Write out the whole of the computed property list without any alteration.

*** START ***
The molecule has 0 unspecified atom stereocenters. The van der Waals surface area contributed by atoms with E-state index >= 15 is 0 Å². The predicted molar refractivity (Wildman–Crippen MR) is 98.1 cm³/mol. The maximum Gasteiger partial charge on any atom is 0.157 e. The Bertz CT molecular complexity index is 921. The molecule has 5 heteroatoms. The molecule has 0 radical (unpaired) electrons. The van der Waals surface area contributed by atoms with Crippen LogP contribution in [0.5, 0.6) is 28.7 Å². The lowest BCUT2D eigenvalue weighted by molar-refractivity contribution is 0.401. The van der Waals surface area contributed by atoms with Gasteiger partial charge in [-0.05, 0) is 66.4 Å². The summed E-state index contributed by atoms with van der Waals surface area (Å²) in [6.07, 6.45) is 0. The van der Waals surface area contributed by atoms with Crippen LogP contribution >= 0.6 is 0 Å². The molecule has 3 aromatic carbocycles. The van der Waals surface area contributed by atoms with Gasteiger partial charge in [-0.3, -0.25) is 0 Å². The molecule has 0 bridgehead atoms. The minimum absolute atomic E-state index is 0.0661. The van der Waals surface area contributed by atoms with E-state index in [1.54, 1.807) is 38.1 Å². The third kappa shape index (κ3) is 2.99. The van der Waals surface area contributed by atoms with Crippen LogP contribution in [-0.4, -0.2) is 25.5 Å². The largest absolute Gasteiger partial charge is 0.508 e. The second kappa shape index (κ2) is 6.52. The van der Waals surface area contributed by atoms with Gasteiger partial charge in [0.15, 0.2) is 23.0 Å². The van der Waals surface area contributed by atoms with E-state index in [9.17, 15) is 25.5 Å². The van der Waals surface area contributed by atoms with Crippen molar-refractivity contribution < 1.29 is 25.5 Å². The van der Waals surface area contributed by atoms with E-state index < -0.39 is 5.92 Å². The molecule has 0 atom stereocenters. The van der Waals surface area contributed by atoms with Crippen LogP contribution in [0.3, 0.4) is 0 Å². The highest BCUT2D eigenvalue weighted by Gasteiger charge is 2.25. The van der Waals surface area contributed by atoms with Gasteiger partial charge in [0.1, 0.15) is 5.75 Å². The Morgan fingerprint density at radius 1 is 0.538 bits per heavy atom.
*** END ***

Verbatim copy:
The molecule has 0 unspecified atom stereocenters. The van der Waals surface area contributed by atoms with E-state index >= 15 is 0 Å². The predicted molar refractivity (Wildman–Crippen MR) is 98.1 cm³/mol. The maximum Gasteiger partial charge on any atom is 0.157 e. The Bertz CT molecular complexity index is 921. The molecule has 5 heteroatoms. The molecule has 0 radical (unpaired) electrons. The van der Waals surface area contributed by atoms with Crippen LogP contribution in [0.5, 0.6) is 28.7 Å². The lowest BCUT2D eigenvalue weighted by molar-refractivity contribution is 0.401. The van der Waals surface area contributed by atoms with Gasteiger partial charge in [-0.05, 0) is 66.4 Å². The summed E-state index contributed by atoms with van der Waals surface area (Å²) in [6.07, 6.45) is 0. The van der Waals surface area contributed by atoms with Crippen LogP contribution >= 0.6 is 0 Å². The molecule has 3 aromatic carbocycles. The van der Waals surface area contributed by atoms with Gasteiger partial charge in [-0.3, -0.25) is 0 Å². The molecule has 0 bridgehead atoms. The minimum absolute atomic E-state index is 0.0661. The van der Waals surface area contributed by atoms with E-state index in [1.54, 1.807) is 38.1 Å². The third kappa shape index (κ3) is 2.99. The van der Waals surface area contributed by atoms with Crippen LogP contribution in [-0.4, -0.2) is 25.5 Å². The largest absolute Gasteiger partial charge is 0.508 e. The second kappa shape index (κ2) is 6.52. The van der Waals surface area contributed by atoms with Gasteiger partial charge in [0.15, 0.2) is 23.0 Å². The van der Waals surface area contributed by atoms with E-state index in [9.17, 15) is 25.5 Å². The van der Waals surface area contributed by atoms with Crippen molar-refractivity contribution < 1.29 is 25.5 Å². The van der Waals surface area contributed by atoms with E-state index < -0.39 is 5.92 Å². The molecule has 0 atom stereocenters. The van der Waals surface area contributed by atoms with Crippen LogP contribution in [0.3, 0.4) is 0 Å². The highest BCUT2D eigenvalue weighted by Gasteiger charge is 2.25. The van der Waals surface area contributed by atoms with Gasteiger partial charge in [0.1, 0.15) is 5.75 Å². The Morgan fingerprint density at radius 1 is 0.538 bits per heavy atom.